"From a formal point of view, then, Stapledon's panhistoricism seems to approach Borges's ahistoricism, although the principle of connecting the oppositions that form the substrate of humanity appears very differently with the two writers. With Borges, the unity of opposites always situates itself on the combinatorial axis localized within culture, and his heretic and saint, his beast-man and poet, his traitor and hero fuse into a harmonious unity only in God's inexplicable glance. For Borges, God and culture are the whole of existence; within that existence, we can perform any operations we wish, but we can never leave it. For gorges, the whole of existence is a secret, in the mythic sense. We can comment on it from the outside through parables, but we will never comprehend it, and every discursive method alienates us from it. For Stapledon, the sciences are the messengers of truth—albeit only a fragmentary and approximate truth. His narrator is situated above culture, a position that would be inconceivable for Borges's narrator. Further, there's a great difference in tone. Borges's principle is ironic-aesthetic, and hence ludic, combinatorics; Stapledon's is pathetic-romantic, and hence more assertive. Borges is the master artist of precise miniatures. He crafts his sentences artfully, he chisels their meanings, etching recursive levels and cunning depths into them. Stapledon, who uses a shovel to heave his paints onto his gigantic canvas, has nothing like Borges's sovereign mastery over his lexical material. His ardent monumentalism is occasionally amateurish and even borders on melodramatic kitsch. Yet we can recognize these two authors' kinship on a level that commercial SF never attains. It is a foolish misunderstanding for contemporary criticism to admire Borges and to know nothing of Stapledon."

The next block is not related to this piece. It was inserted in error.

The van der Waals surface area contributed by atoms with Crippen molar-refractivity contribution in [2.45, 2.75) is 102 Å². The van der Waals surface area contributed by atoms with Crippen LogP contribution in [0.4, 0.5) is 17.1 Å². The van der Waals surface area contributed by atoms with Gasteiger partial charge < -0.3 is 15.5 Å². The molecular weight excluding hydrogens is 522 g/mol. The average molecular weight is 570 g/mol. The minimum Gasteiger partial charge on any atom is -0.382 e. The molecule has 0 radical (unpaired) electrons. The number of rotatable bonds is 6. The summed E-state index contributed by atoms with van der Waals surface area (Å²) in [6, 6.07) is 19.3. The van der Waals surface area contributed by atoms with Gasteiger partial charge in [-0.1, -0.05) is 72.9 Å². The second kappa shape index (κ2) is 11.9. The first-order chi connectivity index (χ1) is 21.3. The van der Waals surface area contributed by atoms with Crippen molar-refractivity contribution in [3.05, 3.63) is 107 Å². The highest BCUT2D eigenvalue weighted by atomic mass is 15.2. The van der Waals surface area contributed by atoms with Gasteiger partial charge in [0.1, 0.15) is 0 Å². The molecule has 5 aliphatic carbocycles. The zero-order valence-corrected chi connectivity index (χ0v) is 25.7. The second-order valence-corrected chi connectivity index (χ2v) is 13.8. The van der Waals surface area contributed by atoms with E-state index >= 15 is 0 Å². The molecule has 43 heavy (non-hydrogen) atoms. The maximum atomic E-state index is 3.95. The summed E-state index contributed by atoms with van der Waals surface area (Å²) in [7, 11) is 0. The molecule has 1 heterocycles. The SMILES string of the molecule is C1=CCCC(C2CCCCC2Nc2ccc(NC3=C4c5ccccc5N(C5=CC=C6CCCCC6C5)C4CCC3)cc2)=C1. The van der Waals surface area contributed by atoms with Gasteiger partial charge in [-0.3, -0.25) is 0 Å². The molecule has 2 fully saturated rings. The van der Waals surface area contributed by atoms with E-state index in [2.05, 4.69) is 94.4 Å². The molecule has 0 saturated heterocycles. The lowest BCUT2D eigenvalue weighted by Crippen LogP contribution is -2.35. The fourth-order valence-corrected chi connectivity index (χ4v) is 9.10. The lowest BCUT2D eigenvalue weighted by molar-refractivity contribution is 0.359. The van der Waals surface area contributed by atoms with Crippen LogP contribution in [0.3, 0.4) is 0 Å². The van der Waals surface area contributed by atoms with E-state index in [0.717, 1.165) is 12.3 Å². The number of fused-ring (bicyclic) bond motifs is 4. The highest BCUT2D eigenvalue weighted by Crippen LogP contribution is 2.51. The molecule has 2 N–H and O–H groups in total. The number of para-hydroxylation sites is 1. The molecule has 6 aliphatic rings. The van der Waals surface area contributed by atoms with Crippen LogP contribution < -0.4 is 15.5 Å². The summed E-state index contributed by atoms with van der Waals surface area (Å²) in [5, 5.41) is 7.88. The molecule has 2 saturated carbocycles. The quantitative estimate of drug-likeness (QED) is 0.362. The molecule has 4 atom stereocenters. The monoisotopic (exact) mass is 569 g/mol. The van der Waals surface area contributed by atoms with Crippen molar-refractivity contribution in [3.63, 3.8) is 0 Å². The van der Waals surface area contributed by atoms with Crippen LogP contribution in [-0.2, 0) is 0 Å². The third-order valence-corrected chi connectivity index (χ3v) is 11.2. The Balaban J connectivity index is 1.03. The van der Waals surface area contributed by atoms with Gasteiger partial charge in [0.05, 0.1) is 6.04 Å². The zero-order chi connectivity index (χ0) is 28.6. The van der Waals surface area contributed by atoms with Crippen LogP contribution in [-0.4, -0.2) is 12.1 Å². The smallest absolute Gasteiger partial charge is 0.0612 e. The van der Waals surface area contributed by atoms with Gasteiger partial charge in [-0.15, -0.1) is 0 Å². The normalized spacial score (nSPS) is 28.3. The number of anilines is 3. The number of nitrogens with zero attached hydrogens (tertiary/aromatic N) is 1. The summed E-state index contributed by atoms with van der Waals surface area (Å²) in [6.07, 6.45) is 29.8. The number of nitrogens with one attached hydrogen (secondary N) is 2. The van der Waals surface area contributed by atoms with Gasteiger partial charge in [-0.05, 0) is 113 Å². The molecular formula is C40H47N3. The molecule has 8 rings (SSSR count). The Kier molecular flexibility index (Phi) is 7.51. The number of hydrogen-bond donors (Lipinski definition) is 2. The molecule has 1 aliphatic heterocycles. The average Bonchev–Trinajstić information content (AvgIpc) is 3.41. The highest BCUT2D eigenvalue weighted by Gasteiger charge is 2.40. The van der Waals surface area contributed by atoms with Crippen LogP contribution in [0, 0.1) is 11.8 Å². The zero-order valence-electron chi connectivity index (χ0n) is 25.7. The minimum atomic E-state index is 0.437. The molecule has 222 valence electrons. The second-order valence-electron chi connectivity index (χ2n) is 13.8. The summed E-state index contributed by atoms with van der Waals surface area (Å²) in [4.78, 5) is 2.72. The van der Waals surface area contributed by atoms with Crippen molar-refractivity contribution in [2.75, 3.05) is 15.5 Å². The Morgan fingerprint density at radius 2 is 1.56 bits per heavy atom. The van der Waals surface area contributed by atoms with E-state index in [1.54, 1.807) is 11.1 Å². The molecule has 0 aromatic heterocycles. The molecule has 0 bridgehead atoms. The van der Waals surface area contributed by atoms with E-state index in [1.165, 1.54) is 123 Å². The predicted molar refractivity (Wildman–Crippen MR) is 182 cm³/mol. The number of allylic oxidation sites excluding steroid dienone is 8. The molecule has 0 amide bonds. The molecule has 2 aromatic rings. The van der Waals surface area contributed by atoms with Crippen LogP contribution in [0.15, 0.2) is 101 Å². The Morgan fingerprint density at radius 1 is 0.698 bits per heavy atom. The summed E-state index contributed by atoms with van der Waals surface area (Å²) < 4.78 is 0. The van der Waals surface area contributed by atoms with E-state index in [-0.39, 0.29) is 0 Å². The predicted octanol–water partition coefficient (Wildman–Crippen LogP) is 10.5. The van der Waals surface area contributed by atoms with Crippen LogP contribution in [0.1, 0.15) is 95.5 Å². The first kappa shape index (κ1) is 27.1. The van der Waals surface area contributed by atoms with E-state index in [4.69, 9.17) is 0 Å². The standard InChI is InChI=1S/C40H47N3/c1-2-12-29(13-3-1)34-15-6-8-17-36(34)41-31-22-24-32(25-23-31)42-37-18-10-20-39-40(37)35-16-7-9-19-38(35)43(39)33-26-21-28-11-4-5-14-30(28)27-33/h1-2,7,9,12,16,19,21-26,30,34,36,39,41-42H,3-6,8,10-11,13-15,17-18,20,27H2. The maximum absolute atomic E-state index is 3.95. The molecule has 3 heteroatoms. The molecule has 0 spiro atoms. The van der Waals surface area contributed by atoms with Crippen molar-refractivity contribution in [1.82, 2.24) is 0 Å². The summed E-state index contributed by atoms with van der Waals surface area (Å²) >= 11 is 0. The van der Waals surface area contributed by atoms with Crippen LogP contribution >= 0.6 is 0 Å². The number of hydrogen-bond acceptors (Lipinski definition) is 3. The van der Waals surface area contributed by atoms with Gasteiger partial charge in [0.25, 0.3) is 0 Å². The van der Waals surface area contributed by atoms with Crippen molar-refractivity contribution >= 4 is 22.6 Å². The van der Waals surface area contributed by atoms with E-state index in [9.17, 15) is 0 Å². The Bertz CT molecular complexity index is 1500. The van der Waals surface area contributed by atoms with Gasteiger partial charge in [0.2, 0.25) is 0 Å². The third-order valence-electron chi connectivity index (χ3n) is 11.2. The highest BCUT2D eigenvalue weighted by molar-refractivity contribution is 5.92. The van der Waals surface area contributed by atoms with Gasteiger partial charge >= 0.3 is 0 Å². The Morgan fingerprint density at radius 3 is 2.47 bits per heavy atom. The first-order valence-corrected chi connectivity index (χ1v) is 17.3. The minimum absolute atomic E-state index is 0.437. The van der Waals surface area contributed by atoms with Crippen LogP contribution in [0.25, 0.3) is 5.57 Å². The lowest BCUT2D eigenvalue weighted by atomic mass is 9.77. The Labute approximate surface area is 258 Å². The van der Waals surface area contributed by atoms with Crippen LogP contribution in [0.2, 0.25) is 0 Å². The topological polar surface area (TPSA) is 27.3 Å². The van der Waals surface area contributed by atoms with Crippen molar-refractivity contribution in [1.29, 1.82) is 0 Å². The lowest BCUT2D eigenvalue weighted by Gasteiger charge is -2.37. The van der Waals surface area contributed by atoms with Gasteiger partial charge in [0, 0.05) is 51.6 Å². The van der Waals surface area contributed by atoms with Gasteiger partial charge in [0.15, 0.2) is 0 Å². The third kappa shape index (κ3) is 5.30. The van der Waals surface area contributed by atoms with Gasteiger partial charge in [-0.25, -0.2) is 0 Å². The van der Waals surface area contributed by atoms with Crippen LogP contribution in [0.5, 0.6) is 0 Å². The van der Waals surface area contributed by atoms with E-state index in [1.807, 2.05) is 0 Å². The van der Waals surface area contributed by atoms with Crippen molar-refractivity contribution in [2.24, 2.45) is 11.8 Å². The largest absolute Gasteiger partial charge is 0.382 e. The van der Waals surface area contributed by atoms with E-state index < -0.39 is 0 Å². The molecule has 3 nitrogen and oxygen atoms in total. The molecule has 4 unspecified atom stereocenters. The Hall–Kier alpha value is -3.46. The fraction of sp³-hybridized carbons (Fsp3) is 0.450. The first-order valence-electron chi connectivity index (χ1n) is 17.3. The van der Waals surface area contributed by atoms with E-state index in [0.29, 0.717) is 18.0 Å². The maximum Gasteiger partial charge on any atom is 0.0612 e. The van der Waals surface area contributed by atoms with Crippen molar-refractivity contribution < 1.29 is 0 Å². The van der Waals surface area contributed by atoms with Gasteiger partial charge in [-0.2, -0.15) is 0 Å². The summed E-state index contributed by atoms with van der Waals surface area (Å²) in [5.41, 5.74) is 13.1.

>>7662930 It seems like he's criticizing Borges on grounds that Borges was never concerned with in the first place. While sci-fi tends to consider itself looking ahead with visions of the future, Borges himself just seemed more or less content with the "casual mysteries" as it were, not really asserting any huge projection of humanities future, just examining and prodding playfully at things and concepts that are around us now.
>>7662943 Thus the statement "He is one of the great men, but at the same time he is an epigone."